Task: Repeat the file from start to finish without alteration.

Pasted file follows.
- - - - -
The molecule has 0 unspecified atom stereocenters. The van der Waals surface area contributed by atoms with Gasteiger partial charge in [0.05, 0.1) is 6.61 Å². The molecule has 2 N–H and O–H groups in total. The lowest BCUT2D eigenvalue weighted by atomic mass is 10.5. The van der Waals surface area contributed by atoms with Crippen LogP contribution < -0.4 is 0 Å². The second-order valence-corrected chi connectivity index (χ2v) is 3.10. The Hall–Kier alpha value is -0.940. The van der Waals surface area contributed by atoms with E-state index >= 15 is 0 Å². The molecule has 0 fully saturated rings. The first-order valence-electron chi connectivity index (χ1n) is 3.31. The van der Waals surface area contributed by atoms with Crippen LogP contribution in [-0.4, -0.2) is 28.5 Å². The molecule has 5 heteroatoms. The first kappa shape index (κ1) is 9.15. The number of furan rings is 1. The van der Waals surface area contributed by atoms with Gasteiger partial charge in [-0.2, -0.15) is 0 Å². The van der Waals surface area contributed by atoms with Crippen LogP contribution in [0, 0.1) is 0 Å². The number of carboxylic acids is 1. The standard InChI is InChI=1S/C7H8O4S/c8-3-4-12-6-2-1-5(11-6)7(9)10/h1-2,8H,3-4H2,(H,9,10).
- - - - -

The molecule has 0 unspecified atom stereocenters. The van der Waals surface area contributed by atoms with Gasteiger partial charge in [0.05, 0.1) is 6.61 Å². The molecule has 2 N–H and O–H groups in total. The lowest BCUT2D eigenvalue weighted by atomic mass is 10.5. The van der Waals surface area contributed by atoms with Crippen LogP contribution < -0.4 is 0 Å². The second-order valence-corrected chi connectivity index (χ2v) is 3.10. The Hall–Kier alpha value is -0.940. The van der Waals surface area contributed by atoms with E-state index >= 15 is 0 Å². The molecule has 0 fully saturated rings. The first-order valence-electron chi connectivity index (χ1n) is 3.31. The van der Waals surface area contributed by atoms with Crippen LogP contribution in [-0.4, -0.2) is 28.5 Å². The molecule has 5 heteroatoms. The first kappa shape index (κ1) is 9.15. The number of furan rings is 1. The van der Waals surface area contributed by atoms with Gasteiger partial charge in [-0.2, -0.15) is 0 Å². The van der Waals surface area contributed by atoms with Crippen LogP contribution in [0, 0.1) is 0 Å². The number of carboxylic acids is 1. The standard InChI is InChI=1S/C7H8O4S/c8-3-4-12-6-2-1-5(11-6)7(9)10/h1-2,8H,3-4H2,(H,9,10).